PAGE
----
"template": "https://remote.social/authorize_interaction?uri={uri}"
}
]
}

We are interested in the last two links. The link with a rel of self tells us the canonical user URI. This can differ between implementations, so Webfinger tells us the exact URI we need for this particular implementation.

The last link has a rel of http://ostatus.org/schema/1.0/subscribe. You might be thinking this looks like a linked data source, and that if you follow the link it will provide a specification for subscribe in the ostatus schema. I mean, that would be a reasonable assumption. However, this is simply a reference indicating that this link has the meaning of a subscribe template link as defined in the ostatus schema. This is useful, because at the time of writing, the link will simply send you to some kind of advertising page for online slot machines. Don't worry though, you can find the relevant bit of the ostatus specification on github pages—at least for now.

In any case, the webfinger response tells us what we need to do, which is redirect Hugh to the template url, replacing the {uri} section with the URI of our local user Molly. The template URI must always have a reference to {uri} which refers to the local user's URI, and this must be URL encoded.

Confirming the follow request on the remote server (steps 4 and 5)

Your head may be spinning a little at this point, so let's recap. Remote user Hugh wants to follow local user Molly. Hugh clicks on the Remote Follow button on Molly's profile. We present Hugh with a form to tell us his remote account name and he enters @hugh@remote.social and submits the form. We send a GET request from our server to https://remote.social/.well-known/webfinger/?resource=acct:hugh@remote.social, and in return we get sent some JSON conforming to the Webfinger protocol. If it uses ostatus subscribe, we can pull out the template value from the link where rel is http://ostatus.org/schema/1.0/subscribe.

We are now ready to respond to Hugh's button pressing!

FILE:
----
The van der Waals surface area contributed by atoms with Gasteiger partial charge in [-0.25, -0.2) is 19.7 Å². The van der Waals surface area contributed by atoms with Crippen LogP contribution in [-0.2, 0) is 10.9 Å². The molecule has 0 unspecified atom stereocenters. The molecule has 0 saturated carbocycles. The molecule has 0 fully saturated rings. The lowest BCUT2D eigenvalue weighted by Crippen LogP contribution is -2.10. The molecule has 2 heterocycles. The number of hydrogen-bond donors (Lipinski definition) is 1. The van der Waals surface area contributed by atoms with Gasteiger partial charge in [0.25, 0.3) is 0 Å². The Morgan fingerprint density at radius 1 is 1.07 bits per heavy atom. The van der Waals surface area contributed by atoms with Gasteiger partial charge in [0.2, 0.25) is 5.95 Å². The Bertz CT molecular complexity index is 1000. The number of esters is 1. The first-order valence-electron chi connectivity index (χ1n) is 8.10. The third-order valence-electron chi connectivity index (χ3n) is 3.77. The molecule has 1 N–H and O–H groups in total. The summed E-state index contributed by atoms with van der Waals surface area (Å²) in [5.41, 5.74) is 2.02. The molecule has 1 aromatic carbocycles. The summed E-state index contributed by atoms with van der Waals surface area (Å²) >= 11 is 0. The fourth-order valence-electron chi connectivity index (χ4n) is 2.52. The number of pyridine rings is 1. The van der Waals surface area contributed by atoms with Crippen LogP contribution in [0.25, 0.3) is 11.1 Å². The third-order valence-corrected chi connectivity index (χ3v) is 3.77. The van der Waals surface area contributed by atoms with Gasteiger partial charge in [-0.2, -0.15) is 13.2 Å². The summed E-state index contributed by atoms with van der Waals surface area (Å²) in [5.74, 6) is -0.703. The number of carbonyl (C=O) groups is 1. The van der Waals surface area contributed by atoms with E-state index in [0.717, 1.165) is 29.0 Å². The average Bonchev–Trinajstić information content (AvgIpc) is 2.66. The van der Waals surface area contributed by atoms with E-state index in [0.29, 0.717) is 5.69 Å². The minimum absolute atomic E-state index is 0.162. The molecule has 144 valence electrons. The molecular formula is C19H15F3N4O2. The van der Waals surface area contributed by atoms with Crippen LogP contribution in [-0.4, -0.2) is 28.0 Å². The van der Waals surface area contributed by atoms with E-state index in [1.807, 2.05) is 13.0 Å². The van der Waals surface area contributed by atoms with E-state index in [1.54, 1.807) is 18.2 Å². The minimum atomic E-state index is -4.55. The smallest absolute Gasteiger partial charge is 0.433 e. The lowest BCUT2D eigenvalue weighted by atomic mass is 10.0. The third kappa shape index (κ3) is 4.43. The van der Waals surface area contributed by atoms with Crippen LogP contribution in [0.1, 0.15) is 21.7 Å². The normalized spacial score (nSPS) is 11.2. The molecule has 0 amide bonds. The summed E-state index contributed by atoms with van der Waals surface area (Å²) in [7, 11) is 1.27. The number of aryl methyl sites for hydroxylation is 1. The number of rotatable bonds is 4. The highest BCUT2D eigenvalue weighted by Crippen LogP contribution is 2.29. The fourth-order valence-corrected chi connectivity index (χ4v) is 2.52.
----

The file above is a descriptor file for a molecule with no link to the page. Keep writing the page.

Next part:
First we URL-encode local user Molly's canonical user URI, then use this in place of the {uri} provided in the template value:

https://remote.social/authorize_interaction?uri=https%3A%2F%2Fexample.social%2Fuser%2Fmolly

Now we redirect Hugh to this URL. At this point, there is nothing more for us to do. The remote.social server will ensure Hugh is actually logged in, ask him to confirm the request, and then send an ActivityPub FOLLOW request to our server, and if we have set it up correctly, it will respond just the same as any other ActivityPub compliant follow request.

Hugh following Molly from Mastodon

What about the other way around?

So far so good, but what if Molly wants to follow Hugh using the same logic? At the moment, there is no way for this to happen. Molly will go to Hugh's profile page on Mastodon, click "Follow", fill in her username in the pop-up window, and ...get an error. This is because remote.social doesn't know how to find our ostatus subscribe template. There's a good reason for that: we don't have one yet.

To put the final pieces into place we need to do two things: create the template page, and add a reference to it at a .well-known/webfinger URI.

Setting up your remote follow template

To allow our local users to follow remote users, we need a template page that can display basic information about the user they want to follow, and require them to take some kind of action to confirm they want to remote follow. Typically this means we display the avatar and username of the remote user, and ask our local user to press a button to confirm.